They say the journey the asylum seekers make is dangerous and controlled by criminal gangs, and they have a duty to stop it.
The coalition government made Australia's asylum policy even tougher when it took power in 2013, introducing Operation Sovereign Borders, which put the military in control of asylum operations.
Under this policy military vessels patrol Australian waters and intercept migrant boats, towing them back to Indonesia or sending asylum seekers back in inflatable dinghies or lifeboats.
The government says its policies have restored the integrity of its borders, and helped prevent deaths at sea. However, critics say opposition to asylum is often racially motivated and is damaging Australia's reputation.
A story from Britain's The Guardian notes that the Australian government even sought to pay refugee Rohingya Muslims from Myanmar to return home -- despite the severe religious and ethnic persecution currently directed against them by Myanmar’s Buddhist government.
Is that tone deaf or what, Canberra?
Speaking of tone deaf, or a least deaf, Australians seem not to hear -- or more likely just don't care -- what their center-left religious leaders have to say about the entire refugee issue.
For example, Pope Francis who this week is visiting Myanmar and neighboring Bangladesh, where Rohinga Muslims are seeking safety, has spoken out repeatedly in support of immigrants, Muslim and otherwise. Here’s one such time and here’s another.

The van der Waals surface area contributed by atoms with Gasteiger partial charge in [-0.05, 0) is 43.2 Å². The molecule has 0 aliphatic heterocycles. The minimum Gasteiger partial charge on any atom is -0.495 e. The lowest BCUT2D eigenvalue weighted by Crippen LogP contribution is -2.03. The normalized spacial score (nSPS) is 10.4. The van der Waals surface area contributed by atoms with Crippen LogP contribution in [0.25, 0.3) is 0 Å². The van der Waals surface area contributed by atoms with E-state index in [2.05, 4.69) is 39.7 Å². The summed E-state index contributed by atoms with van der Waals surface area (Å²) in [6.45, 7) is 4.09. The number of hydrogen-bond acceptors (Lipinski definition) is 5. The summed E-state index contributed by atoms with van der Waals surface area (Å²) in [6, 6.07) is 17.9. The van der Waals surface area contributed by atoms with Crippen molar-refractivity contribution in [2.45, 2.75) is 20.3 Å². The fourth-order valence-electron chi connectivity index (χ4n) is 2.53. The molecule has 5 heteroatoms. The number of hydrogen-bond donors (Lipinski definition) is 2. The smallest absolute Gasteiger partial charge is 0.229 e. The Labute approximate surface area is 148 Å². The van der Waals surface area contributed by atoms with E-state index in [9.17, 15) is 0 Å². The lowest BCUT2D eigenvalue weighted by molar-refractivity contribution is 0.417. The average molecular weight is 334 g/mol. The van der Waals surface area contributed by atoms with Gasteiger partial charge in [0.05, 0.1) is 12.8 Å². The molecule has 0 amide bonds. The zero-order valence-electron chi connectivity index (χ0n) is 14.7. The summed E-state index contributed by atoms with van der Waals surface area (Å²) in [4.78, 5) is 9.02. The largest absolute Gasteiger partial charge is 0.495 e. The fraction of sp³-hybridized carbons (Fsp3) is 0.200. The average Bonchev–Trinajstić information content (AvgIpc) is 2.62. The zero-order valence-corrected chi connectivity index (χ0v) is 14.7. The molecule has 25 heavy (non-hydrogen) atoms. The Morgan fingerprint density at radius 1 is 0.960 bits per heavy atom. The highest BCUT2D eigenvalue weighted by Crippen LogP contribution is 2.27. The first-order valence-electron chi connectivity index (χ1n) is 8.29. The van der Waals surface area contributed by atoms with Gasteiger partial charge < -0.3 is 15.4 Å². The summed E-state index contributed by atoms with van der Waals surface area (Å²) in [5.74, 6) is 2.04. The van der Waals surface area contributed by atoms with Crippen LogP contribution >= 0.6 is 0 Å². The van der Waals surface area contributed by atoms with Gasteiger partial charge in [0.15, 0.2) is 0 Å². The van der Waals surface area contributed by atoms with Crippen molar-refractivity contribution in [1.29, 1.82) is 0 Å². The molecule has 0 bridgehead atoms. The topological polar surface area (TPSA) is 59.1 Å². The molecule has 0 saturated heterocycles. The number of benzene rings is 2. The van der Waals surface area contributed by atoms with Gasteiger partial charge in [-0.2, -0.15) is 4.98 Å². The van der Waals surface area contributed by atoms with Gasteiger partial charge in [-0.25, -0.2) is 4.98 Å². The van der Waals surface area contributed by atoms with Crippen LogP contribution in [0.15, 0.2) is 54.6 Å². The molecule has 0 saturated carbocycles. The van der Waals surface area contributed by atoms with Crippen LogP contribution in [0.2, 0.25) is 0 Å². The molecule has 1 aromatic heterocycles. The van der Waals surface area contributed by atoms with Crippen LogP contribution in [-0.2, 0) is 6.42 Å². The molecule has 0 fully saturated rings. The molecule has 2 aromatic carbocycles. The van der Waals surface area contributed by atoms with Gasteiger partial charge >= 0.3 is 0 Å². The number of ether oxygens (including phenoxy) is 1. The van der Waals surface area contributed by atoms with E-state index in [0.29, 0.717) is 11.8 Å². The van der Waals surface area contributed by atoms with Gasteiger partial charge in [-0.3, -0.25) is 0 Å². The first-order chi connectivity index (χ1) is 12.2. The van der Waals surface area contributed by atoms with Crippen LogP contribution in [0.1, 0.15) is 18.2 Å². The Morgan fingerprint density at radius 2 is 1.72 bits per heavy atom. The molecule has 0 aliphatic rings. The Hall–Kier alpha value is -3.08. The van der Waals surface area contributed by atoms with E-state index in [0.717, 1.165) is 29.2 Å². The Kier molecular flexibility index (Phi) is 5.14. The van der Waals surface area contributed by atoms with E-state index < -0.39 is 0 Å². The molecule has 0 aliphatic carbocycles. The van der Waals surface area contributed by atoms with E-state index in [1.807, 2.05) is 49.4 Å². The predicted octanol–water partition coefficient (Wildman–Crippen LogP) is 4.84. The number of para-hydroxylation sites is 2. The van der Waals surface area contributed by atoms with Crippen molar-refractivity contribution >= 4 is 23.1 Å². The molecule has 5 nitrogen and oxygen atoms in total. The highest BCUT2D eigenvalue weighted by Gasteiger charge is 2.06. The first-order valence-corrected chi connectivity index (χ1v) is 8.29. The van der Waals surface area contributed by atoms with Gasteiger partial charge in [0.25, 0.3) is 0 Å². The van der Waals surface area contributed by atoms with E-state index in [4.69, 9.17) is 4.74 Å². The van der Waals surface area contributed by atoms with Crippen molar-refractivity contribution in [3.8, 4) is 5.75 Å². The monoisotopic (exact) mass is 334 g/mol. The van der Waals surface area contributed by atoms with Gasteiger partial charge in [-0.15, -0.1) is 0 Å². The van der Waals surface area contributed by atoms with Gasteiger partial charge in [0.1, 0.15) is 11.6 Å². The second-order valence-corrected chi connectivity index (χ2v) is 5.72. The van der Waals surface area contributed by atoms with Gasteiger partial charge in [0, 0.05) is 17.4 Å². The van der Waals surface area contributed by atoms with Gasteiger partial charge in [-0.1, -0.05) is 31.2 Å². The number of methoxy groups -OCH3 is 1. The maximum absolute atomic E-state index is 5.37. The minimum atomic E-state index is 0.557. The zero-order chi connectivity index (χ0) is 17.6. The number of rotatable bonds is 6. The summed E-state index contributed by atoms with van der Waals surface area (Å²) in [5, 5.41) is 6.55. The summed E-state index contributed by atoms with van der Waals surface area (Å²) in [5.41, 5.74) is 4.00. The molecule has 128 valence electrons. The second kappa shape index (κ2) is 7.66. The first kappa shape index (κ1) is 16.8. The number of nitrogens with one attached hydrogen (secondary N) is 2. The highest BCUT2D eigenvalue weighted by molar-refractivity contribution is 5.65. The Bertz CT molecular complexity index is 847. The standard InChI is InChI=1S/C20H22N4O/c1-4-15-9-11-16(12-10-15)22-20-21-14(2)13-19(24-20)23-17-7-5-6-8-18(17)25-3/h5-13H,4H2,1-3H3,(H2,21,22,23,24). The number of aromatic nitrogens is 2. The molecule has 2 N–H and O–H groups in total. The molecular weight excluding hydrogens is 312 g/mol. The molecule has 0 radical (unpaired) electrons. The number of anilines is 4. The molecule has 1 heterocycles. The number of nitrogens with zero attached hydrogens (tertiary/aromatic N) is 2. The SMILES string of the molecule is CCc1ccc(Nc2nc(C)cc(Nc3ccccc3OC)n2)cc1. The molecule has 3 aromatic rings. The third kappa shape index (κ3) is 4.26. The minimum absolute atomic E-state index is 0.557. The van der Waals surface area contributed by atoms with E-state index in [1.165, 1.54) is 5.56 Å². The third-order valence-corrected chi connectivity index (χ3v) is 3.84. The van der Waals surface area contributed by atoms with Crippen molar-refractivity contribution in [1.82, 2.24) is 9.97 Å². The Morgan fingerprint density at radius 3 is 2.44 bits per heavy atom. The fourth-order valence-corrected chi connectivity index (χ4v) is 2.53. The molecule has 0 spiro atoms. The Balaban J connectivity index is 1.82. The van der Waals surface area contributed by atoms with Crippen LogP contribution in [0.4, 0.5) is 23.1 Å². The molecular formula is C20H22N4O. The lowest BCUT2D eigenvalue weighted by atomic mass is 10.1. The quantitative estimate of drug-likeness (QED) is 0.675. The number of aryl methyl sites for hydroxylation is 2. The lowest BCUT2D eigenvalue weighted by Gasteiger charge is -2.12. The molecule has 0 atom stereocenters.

So what is the latest faith group in Australia? Roman Catholics, of course. They comprise almost 23 percent of the population, according to a 2016 census.
But perhaps that's not as significant a statistic as these two: Almost a third of all Australians say they have no religion and only 14 percent of Australian Catholics report they attend Mass weekly -- that last figure’s from 2006; I'd bet the percentage is even lower today.
So here’s an ongoing story reminder.
Why is it that liberal-left religious hierarchies (as is the Australian Catholic Church, as opposed to, say, Poland’s Catholic Church) appear to hold little sway over national agendas?
Is it because when it comes to immigration issues, predominantly white Christian nations care far more about earthly demographic concerns than they do about their aspirations for where they spend eternity?
Or are liberal faith groups simply out of touch with the fears and concerns of congregants psychologically drowning in the myriad stories of terrorist atrocities carried out by self-identified Muslims? If so, this goes a long way toward explaining the right-wing populist backlashes occurring in many Western nations.
How much of this is connected to the secularization of nations rooted in Western Christian culture, such as Western Europe, Canada and the United States? Why listen to religious leaders if you don't accept their theological explanations?
Lots of deep-dive questions await continued serious journalistic inquiry.